Hockey is a simple game. Sticks made from trees, skates handed down to you from older family members, pucks that have seen happier days, ice where you can get it. At least that’s the Norman Rockwell-meets-Canada version of simple. Even with $200 Warrior sticks, custom-molded skates, pucks that are carefully chilled by our team’s puck carrier, it’s still a simple game. Skate hard, shoot hard, pass to your teammates, play your position.
The mental game is hard. In an hour, we face a tough league opponent in our Pee Wee division. “We” is not me, personally, as I’ll be running the clock and scoresheet and cheering quietly, mumbling within the bounds of being an off-ice official for the game. But “we” is our team, today somewhat smaller in numbers due to soccer tournaments, concussions, knee injuries, and religious events. A quarter of our team is not playing today, and you can’t ask 12 year olds to step up a quarter more than they have. It will be a mental game, of who wants to be the fastest, strongest, and smartest hockey player.
I could say the same things about the NHL Devils. There are games when they look brilliant, and games when they look like a quarter of the team didn’t make the game. It’s not just the defense — they’ve scored all of five goals in three games. It’s not lack of intensity, as Cam Jansen has redefined “knucklehead” with his knuckles on someone else’s helmet. It’s not bad penalties, because they’ve been playing cleanly. Here’s what it is: a limp power play. Lack of drive to the net, or guys setting screens in front. Too many shots from the point that have no prayer of deflection, because either there’s nobody there to deflect them or they’re shot into a maze of shin guards.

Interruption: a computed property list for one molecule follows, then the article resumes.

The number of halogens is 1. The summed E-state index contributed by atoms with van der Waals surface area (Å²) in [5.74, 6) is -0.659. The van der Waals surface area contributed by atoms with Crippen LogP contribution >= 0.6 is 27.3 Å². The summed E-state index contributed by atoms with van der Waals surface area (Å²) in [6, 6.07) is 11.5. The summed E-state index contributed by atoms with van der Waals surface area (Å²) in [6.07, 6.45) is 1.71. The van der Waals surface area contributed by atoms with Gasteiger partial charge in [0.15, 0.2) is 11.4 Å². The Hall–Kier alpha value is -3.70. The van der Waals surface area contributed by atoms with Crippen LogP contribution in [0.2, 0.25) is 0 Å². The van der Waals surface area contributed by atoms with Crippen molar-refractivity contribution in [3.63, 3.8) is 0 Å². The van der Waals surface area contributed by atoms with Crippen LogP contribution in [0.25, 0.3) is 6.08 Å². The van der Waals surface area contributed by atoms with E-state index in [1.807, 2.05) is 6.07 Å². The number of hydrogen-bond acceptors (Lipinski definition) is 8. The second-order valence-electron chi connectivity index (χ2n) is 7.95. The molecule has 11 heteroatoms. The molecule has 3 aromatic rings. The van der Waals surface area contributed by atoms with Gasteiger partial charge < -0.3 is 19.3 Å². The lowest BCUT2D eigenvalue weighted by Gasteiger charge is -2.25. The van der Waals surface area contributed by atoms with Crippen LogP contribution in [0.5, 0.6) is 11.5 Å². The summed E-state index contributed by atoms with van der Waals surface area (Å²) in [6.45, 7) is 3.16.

Tonight the Devils skate down one more: Gomez is home with a re-aggravated groin injury. Sorry to see him off the ice but happier to see him treating this before it turns chronic. For the other tail-n-horns guys up in Montreal, skate one more: one more step, one more drive to net, one more pass to the open guy (if he’s open), one more check along the boards. Everything starts with one more, whether it’s shots or goals or power plays or nice saves. And that starts with the mental game, going one more than the physical game.